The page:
damn, i'm so determined to make this work now.)

Dec. 30th, 2012 02:24 am
elsewhence: (r2-d2 surprised)
aah i suddenly get how the 1795 kyoto stays work, i was so confused by the question of how something that ended at the underbust was supposed to provide any kind of support to the breasts, turns out it's an extreme example of the way you can't expect period corset styles to work properly without a chemise, for most of them the chemise only shapes the top of the breasts meaning they will still work somewhat well without it but with this one it actually forms a pocket for the entire breast, it makes so much sense now

i kind of want to make one now! i like transitional directoire styles a lot better than the regency proper, anyway. and i doubt anyone's made stays like this before. because they were probably just as confused by them, haha.

(i also realised that the yoke shape you get on a lot of mid-late 19th century chemises isn't arbitrary or purely decorative, it actually forms the upper half of a cup, with the corset providing the lower. it would control the shape of the breast better than a plain gathered or drawstring neckline could. there had to be a reason they switched to it after centuries of reactangular construction, after all.

it turns out the technical aspects of garment construction have always been a lot more interesting than their actual design.)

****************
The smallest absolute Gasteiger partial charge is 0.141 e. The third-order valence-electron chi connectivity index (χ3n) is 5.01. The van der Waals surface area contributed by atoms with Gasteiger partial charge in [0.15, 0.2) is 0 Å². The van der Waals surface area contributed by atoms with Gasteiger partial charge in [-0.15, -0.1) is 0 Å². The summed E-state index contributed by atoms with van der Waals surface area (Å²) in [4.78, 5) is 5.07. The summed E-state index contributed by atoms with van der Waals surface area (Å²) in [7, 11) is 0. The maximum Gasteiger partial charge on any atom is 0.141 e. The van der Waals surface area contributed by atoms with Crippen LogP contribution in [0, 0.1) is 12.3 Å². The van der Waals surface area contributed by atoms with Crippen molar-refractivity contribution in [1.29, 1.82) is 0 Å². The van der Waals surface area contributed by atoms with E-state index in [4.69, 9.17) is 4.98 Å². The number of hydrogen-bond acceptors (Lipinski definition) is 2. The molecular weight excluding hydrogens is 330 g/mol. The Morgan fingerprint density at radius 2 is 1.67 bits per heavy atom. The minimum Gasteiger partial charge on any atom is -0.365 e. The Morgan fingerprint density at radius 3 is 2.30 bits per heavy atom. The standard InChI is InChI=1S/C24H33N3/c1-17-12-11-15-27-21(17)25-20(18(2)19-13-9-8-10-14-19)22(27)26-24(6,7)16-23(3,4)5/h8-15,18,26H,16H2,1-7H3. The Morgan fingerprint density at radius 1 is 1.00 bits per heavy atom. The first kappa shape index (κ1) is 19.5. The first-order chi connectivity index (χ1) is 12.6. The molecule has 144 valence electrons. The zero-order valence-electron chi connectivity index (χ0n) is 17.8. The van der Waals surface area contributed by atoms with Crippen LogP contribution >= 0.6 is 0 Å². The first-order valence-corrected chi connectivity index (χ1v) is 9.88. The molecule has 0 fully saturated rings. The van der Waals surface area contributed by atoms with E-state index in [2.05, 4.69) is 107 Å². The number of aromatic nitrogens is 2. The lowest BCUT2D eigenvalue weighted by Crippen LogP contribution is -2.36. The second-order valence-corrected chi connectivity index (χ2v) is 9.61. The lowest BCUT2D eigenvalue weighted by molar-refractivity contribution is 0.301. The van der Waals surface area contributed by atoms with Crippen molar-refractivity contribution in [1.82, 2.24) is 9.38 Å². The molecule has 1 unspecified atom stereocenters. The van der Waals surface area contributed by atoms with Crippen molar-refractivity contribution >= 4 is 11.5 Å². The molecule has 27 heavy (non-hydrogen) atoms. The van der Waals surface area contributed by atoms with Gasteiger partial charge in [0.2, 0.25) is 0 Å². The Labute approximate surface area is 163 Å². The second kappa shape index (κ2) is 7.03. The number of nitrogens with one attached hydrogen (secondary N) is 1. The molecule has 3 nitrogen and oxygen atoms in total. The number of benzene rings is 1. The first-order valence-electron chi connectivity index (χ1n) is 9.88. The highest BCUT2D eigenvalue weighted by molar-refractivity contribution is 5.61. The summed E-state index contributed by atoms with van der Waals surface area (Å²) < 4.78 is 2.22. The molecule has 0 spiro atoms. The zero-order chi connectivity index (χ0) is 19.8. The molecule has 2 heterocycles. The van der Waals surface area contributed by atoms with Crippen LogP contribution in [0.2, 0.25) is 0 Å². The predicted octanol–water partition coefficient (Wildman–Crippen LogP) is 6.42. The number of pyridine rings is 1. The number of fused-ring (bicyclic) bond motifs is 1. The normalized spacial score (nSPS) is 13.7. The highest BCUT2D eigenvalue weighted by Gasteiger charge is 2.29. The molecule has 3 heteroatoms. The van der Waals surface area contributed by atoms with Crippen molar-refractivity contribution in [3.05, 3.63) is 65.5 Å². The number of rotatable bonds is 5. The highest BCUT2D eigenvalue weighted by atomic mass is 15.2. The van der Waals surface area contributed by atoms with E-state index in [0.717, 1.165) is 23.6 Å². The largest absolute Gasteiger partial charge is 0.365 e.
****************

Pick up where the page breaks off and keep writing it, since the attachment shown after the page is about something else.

Mar. 11th, 2012 11:28 pm
elsewhence: (silly ikea person)
i totally give up on ever finding these (specifically the large paisley motifs on the last pages) again, only to do so when looking for something completely different?

saved to LJ in case i go and turn into an idiot again.

(tagged as historic clothing because that's what i would use them on.)

Jul. 6th, 2011 10:03 pm
elsewhence: (arkanoid and vaus)
see, look at that top with the little sailboat on it. and the overgarment thing also with little sailboats on it. clearly 1930s fashion was awesome. ;)

there really is no escaping from the puff sleeves though, is there. as early in the decade as 1932, there they are. i was so hoping to find some designs i liked, and things i like do not include puff sleeves. i don't like dresses from the regency proper for that very reason, they're so hopelessly ridiculous on anyone who has left grade school. perhaps on some other page?